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How to Get Backlinks from Bloggers: 7 Tips for Linkbuilding Outreach That Works

Close your eyes and imagine it: Your new software featured on the TechCrunch blog.

Your recipe book reviewed by Ree Drummond on The Pioneer Woman.

Your language learning app recommended by Benny the Irish Polyglot on Fluent in 3 Months.

Wouldn’t you like to have your business positively reviewed by one of the most influential bloggers in the world?

Of course, it would be great because your business would definitely benefit from the exposure.

For example, you can dramatically improve your search engine rankings by getting a lot of direct traffic from a popular website—if a blogger from that site agrees to give you links or reviews.

Also, your site will get significant exposure on social media networks if you get some assistance from a well-known blogger.

And if backlinks could kill, your competitors’ sites would be dead.

Backlinks from popular bloggers are incredible for SEO and keyword rankings.

To make the long story short, getting coverage from popular bloggers is a great thing for businesses.

So let’s learn how to make it happen.

Tips for Finding the Right Bloggers

Clearly, asking just any old blogger for backlinks and reviews isn’t a good idea. You have to start with strategic blogger outreach instead of reaching out to every blogger you find on the net.

Here are the things to remember:

  • Look for bloggers who specialize in product reviews
  • Look for bloggers who write best-of lists
  • Look for bloggers who have ties to your industry
  • Look for bloggers with a large readership and a strong social following (you can use tools like BirdSong Analytics and Klear for influencer search).
  • Look for bloggers whose sites boast strong SEO metrics (review their site with the Monitor Backlinks Free Backlink Checker first, to make sure they have enough authority to be worth your time.)

Now it’s time to make sure you approach a blogger in a way that will get your backlinks and reviews you want.

How to Get Backlinks from Bloggers: 7 Tips for Linkbuilding Outreach That Works

1. Spamming Is a Bad Idea

If you’ve sent out one or two outreach messages already and haven’t heard back, then one of three things probably happened:

  • you didn’t impress the blogger
  • the blogger isn’t interested in this type of collaboration
  • the blogger ignored your message, or you went straight to the spam box

…so, just forget about it. Sending them more follow-ups or the same offer in a duplicate email is a total waste of time.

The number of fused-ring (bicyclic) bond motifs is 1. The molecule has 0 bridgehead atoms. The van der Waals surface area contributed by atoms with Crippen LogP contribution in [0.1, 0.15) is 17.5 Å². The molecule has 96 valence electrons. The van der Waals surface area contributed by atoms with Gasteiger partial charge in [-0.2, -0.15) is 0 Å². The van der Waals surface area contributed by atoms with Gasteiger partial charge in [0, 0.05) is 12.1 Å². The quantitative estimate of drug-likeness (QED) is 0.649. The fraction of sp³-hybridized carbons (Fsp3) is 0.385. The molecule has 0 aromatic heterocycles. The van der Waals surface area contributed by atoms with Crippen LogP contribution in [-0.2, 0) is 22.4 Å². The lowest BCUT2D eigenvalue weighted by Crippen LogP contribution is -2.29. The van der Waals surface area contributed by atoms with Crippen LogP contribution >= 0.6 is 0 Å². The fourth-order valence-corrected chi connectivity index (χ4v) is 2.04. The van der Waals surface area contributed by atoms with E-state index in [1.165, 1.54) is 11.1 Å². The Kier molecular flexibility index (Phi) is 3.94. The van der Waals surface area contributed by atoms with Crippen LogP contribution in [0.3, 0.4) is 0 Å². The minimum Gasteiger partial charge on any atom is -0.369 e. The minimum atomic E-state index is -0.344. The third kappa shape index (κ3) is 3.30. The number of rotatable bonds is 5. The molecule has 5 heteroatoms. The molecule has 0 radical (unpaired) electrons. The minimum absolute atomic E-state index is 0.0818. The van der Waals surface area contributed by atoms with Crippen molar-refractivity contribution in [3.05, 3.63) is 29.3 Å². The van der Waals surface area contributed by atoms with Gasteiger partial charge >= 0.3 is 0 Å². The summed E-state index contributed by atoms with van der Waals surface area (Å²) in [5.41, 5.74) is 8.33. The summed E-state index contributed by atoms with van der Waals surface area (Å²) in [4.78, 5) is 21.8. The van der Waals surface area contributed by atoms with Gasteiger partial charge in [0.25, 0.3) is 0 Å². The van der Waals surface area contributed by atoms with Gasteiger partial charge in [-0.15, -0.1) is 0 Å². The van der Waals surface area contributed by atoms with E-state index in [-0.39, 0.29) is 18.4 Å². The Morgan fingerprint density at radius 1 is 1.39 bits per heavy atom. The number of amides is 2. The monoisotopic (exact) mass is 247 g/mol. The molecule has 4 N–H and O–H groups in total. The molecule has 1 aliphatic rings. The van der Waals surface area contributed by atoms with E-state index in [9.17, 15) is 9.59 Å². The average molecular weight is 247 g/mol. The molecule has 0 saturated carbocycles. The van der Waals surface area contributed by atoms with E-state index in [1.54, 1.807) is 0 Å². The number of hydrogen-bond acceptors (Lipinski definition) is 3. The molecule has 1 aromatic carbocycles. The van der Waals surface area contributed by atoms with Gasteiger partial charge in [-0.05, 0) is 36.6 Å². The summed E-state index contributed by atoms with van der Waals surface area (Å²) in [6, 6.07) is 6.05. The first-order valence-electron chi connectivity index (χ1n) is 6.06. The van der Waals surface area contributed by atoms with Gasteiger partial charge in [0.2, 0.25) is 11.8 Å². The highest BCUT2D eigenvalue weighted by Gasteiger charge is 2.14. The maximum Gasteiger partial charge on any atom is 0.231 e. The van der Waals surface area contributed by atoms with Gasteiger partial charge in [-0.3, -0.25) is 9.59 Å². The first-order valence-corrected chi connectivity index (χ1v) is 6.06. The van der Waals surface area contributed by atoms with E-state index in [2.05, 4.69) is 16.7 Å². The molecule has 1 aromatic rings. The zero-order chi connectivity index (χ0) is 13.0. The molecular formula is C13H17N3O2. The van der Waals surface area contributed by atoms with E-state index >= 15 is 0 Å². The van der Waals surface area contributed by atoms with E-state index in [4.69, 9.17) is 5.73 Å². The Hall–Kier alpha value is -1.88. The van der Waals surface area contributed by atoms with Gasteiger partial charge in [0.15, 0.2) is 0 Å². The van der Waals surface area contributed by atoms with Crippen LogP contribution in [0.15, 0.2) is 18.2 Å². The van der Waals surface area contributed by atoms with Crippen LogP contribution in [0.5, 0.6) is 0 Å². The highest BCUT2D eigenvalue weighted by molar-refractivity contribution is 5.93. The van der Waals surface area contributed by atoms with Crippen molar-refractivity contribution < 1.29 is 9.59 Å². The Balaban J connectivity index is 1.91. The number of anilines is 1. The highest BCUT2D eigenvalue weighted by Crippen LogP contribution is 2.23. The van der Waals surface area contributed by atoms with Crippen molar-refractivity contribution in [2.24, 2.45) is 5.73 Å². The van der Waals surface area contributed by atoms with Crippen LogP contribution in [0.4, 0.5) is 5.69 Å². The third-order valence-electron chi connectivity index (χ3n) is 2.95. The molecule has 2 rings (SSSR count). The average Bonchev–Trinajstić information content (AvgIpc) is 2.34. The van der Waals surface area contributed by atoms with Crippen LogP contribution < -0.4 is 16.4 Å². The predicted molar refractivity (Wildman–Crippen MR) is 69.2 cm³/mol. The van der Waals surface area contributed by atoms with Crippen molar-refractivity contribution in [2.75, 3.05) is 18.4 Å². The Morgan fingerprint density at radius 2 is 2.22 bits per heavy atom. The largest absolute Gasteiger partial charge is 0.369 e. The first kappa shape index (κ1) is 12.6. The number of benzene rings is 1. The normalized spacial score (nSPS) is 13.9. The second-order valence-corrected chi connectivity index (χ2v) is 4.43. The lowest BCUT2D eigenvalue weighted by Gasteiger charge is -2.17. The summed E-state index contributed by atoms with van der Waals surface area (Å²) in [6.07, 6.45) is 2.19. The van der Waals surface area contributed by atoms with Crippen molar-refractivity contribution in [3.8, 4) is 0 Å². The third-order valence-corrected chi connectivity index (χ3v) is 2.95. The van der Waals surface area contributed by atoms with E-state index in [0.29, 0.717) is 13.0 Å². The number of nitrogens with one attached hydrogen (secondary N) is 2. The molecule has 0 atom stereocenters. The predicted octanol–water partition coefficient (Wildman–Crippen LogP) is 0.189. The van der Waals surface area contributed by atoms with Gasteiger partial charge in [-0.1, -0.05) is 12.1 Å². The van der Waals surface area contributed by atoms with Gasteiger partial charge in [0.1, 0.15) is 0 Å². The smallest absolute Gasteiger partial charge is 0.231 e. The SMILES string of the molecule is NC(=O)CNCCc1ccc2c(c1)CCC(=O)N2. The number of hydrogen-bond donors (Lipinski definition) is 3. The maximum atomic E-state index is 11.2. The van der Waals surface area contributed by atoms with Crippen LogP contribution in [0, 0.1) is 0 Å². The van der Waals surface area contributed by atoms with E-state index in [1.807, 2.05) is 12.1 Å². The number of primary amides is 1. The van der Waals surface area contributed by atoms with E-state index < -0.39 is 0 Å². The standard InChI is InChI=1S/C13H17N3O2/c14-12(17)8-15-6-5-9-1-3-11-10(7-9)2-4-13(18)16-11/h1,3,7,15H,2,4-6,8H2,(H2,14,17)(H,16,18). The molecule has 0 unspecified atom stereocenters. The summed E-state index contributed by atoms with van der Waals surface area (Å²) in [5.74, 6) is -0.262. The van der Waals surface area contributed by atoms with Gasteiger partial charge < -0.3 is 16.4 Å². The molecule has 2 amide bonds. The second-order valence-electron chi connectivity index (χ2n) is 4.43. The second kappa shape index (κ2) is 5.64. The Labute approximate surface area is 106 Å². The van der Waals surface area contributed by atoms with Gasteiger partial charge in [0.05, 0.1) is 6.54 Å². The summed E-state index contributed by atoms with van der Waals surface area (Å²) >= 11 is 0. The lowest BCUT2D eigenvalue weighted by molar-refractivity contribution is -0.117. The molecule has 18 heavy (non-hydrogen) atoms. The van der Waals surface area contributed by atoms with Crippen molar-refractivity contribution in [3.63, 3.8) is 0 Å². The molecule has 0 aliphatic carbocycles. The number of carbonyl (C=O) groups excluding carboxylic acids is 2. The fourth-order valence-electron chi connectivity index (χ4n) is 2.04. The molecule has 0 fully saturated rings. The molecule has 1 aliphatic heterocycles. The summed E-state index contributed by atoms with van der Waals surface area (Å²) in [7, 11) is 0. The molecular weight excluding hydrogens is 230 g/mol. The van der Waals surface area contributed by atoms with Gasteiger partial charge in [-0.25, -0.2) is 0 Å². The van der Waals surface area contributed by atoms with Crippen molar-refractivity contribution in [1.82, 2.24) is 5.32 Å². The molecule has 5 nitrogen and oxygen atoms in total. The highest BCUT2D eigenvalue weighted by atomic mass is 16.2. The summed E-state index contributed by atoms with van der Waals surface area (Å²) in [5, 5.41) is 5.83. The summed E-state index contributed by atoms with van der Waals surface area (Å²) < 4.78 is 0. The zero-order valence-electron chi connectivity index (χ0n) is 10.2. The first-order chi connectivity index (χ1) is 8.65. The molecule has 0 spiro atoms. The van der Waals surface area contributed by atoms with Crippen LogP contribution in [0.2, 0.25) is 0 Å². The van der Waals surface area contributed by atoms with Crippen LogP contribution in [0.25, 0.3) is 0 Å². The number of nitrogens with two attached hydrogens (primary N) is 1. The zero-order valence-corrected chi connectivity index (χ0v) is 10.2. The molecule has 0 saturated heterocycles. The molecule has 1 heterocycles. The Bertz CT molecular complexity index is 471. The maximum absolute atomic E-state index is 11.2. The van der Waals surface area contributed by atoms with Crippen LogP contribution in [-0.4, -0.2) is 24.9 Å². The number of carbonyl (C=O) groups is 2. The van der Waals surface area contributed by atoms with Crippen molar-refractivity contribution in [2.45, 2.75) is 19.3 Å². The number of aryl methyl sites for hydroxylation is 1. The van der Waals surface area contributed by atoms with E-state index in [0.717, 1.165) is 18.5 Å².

Besides, it’s really annoying.

The same rule applies to sending mass emails. If someone didn’t provide an answer for a few days, it’s a clear signal that they’re not interested.

If you keep on spamming them, you’ll create an image of a needy or “salesy” person who likes to waste the time of others.

Now, you can work to limit how often this non-response situation happens in the first place.

2. Make Your Message Personalized

Once your list of potential partners is done, it’s time to begin outreach effort.

A personalized email is a much better idea than a mass email.

Every person on your outreach list should be addressed in a unique way in order to increase the chances of getting a positive answer from them.

Here’s what you should do:

  • Don’t include a lot of details in the first email. Too many details will distract the reader right away. Just try to get a feel for whether or not they’d be open to a certain type of collaboration.
  • Don’t use a template for each blogger. Make sure to call everyone by their name and mention their blog by name. Show that you’ve seen their work.
  • Compliment the blogger’s site and work. People love compliments, right? However, this doesn’t mean that you need to say things like “OMG your blog is the best ever.” No one is going to fall for that. Instead, comment on one of their recent posts and say specifically how it was useful for you.
  • Don’t be pushy if a follow-up is needed. Just one friendly follow-up message is needed after you’ve reached out the first time—no spamming, remember?

3. Send Samples of your Products

Let’s make one thing very clear: Offering bribes is totally wrong and I’m not encouraging you to do that.

What I’m trying to say here is that you should offer a freebie to a blogger you want to work with because them trying it out personally may increase your chances of getting good coverage.

Some bloggers don’t review anything before they actually try it, either, and this makes a perfect sense. To accurately review a product, they need to experience it.

So, make sure the freebie never comes off as a bribe, but rather as a helpful resource for the review.